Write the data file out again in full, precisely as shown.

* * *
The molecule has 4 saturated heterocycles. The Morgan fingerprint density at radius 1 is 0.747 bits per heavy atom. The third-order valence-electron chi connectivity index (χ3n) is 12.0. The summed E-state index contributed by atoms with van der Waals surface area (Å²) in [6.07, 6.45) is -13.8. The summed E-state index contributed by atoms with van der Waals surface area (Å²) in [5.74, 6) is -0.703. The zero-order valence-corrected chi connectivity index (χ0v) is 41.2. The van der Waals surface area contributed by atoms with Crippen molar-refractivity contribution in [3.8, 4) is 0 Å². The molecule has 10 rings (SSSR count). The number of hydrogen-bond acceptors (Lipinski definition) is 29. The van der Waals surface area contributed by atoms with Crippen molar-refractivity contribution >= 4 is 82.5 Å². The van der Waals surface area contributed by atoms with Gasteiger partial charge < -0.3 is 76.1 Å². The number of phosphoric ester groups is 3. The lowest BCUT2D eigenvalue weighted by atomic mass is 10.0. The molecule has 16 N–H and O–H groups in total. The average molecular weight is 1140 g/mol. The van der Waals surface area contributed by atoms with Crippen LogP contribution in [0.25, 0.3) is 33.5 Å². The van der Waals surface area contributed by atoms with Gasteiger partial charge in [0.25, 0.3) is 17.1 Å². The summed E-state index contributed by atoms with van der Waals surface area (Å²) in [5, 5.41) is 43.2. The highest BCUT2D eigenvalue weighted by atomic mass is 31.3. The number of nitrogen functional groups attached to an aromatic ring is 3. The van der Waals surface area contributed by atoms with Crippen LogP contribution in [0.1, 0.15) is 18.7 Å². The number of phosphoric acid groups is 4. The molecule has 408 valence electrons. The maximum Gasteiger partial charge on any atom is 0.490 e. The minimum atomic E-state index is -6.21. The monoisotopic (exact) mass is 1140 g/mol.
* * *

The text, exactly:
The molecule has 4 saturated heterocycles. The Morgan fingerprint density at radius 1 is 0.747 bits per heavy atom. The third-order valence-electron chi connectivity index (χ3n) is 12.0. The summed E-state index contributed by atoms with van der Waals surface area (Å²) in [6.07, 6.45) is -13.8. The summed E-state index contributed by atoms with van der Waals surface area (Å²) in [5.74, 6) is -0.703. The zero-order valence-corrected chi connectivity index (χ0v) is 41.2. The van der Waals surface area contributed by atoms with Crippen molar-refractivity contribution in [3.8, 4) is 0 Å². The molecule has 10 rings (SSSR count). The number of hydrogen-bond acceptors (Lipinski definition) is 29. The van der Waals surface area contributed by atoms with Crippen molar-refractivity contribution >= 4 is 82.5 Å². The van der Waals surface area contributed by atoms with Gasteiger partial charge < -0.3 is 76.1 Å². The number of phosphoric ester groups is 3. The lowest BCUT2D eigenvalue weighted by atomic mass is 10.0. The molecule has 16 N–H and O–H groups in total. The average molecular weight is 1140 g/mol. The van der Waals surface area contributed by atoms with Crippen LogP contribution in [0.25, 0.3) is 33.5 Å². The van der Waals surface area contributed by atoms with Gasteiger partial charge in [0.25, 0.3) is 17.1 Å². The summed E-state index contributed by atoms with van der Waals surface area (Å²) in [5, 5.41) is 43.2. The highest BCUT2D eigenvalue weighted by atomic mass is 31.3. The number of nitrogen functional groups attached to an aromatic ring is 3. The van der Waals surface area contributed by atoms with Crippen LogP contribution in [0.1, 0.15) is 18.7 Å². The number of phosphoric acid groups is 4. The molecule has 408 valence electrons. The maximum Gasteiger partial charge on any atom is 0.490 e. The minimum atomic E-state index is -6.21. The monoisotopic (exact) mass is 1140 g/mol.